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Eli Lilly’s Virus Antibody Drug Starts Testing in Nursing Homes

Bloomberg logoBloomberg 8/3/2020 Bloomberg News
a close up of a coin: An Eli Lilly & Co. logo is seen on the cap of a pill bottle in this arranged photograph at a pharmacy in Princeton, Illinois, U.S., on Monday, Oct. 23, 2017. Eli Lilly is scheduled to release earnings figures on October 24. © Bloomberg An Eli Lilly & Co. logo is seen on the cap of a pill bottle in this arranged photograph at a pharmacy in Princeton, Illinois, U.S., on Monday, Oct. 23, 2017. Eli Lilly is scheduled to release earnings figures on October 24.

(Bloomberg) --

Eli Lilly & Co. will begin testing its Covid-19 antibody drug in nursing homes, a treatment with potential to protect vulnerable groups that vaccines may not cover.

The trial, dubbed BLAZE-2, will kick off on Monday at several nursing homes in the U.S. and marks the third phase of testing for the monoclonal antibody that Lilly co-developed with Canadian start-up AbCellera Biologics Inc. The study will enroll up to 2,400 participants across nursing homes who are either diagnosed with Covid-19 or at the risk of exposure.

They will be given one dose of the antibody -- isolated from one of the first Covid-19 patients to recover in the U.S. -- to see how it can reduce infection rates, or treat those already infected, in four and eight weeks’ time respectively, the company said in a press release.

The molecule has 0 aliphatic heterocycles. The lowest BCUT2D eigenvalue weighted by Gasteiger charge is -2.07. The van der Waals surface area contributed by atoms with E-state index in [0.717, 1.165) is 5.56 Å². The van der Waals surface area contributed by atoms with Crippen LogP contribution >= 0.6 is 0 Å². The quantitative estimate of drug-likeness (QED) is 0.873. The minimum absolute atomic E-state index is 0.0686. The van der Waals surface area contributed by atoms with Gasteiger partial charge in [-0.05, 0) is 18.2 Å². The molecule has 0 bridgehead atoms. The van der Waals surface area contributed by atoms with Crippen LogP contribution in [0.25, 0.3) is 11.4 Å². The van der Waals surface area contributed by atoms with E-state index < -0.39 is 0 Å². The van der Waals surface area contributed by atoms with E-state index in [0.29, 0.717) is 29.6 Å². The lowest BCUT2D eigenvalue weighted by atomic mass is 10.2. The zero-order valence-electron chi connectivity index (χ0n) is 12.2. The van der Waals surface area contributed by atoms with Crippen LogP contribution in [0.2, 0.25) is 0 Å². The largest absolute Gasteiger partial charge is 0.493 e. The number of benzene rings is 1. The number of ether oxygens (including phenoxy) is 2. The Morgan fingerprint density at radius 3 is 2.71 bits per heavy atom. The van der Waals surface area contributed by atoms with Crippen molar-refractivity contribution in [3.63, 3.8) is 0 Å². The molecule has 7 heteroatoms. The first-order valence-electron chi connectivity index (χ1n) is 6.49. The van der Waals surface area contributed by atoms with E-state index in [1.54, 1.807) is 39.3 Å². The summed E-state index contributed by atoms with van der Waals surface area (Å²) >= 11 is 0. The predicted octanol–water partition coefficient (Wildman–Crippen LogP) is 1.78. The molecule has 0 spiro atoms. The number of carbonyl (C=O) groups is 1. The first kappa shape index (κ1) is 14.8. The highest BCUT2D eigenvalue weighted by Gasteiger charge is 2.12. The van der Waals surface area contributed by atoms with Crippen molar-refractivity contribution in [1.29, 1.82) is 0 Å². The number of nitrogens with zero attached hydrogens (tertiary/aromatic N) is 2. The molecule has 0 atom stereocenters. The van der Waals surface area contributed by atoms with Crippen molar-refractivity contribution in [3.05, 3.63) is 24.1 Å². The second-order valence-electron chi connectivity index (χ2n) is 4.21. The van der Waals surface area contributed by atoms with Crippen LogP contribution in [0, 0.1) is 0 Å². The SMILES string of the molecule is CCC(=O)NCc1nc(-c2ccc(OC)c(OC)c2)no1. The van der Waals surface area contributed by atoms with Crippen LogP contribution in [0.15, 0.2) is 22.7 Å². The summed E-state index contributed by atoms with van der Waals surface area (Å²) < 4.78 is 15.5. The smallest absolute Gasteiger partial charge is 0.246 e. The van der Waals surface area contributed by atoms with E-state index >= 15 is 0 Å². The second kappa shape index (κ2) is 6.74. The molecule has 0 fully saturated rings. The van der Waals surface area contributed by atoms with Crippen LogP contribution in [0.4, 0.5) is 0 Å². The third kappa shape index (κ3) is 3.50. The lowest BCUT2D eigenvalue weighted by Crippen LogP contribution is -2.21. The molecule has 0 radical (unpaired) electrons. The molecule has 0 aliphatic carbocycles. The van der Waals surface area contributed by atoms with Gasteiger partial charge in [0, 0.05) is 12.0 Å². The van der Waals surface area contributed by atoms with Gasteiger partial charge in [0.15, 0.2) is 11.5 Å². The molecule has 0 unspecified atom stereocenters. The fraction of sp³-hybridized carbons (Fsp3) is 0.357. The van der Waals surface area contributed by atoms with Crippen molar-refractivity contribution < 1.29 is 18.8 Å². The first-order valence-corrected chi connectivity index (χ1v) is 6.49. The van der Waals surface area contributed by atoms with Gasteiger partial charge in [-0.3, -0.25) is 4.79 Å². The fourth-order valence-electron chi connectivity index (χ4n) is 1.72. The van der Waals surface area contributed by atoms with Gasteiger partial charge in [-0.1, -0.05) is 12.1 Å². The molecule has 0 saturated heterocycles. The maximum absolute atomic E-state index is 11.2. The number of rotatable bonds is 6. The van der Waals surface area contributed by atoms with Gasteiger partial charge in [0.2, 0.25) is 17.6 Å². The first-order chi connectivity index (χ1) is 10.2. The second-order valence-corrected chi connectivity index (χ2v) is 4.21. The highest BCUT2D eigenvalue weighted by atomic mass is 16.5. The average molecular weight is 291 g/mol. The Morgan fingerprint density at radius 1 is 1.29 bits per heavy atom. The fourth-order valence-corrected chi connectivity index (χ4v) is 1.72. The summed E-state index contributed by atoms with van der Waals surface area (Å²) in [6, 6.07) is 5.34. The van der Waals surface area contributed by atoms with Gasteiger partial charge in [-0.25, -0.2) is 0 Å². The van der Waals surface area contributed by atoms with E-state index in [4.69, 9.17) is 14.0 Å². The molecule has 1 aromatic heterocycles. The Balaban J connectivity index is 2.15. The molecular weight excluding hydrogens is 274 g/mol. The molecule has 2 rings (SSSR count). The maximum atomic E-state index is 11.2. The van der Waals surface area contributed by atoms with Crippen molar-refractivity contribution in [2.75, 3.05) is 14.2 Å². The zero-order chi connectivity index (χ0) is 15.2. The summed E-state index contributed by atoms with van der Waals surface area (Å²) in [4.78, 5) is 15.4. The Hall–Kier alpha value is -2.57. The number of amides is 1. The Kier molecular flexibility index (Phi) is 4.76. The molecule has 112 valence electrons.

Antibody Therapies Take the Spotlight as Covid-19 ‘Plan B’

Antibody treatments are seen as a complement to vaccines, which may not elicit the necessary immune response when administered to elderly people or those with compromised immune systems. As these are the very groups most at risk for severe disease or death if they contract the coronavirus, a successful antibody treatment could have marked effect on lowering the death toll of the pandemic, which has sickened over 18 million and killed almost 700,000 worldwide.

Nursing and long-term care homes in particular have been tragic spreading grounds for infection as older people with less robust immune systems and pre-existing conditions like hypertension and diabetes often succumb quickly to the coronavirus. Antibody treatments are more expensive and challenging to manufacture in bulk than traditional vaccines.

“The rapid spread of SARS-CoV-2 among residents of long-term care facilities combined with the higher mortality rate for the elderly creates the urgent need for therapies to prevent COVID-19 in this vulnerable population,” said the company’s statement, which noted that over 40% of Covid-19 deaths in the U.S. have been linked to long-term care homes.

In addition to Lilly, global pharmaceutical companies including AstraZeneca Plc and GlaxoSmithKline Plc are also developing similar treatments. An antibody cocktail made by Regeneron Pharmacuticals Inc. has already won a $450 million contract from the U.S. government to ramp up production although it’s still in the midst of testing.

Eli Lilly expects to make more than 100,000 doses by the end of the year if the treatment is shown to work. The Indianapolis, Indiana-based company is also working with Chinese biotech firm Shanghai Junshi Biosciences Co. to develop another antibody candidate.

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©2020 Bloomberg L.P.


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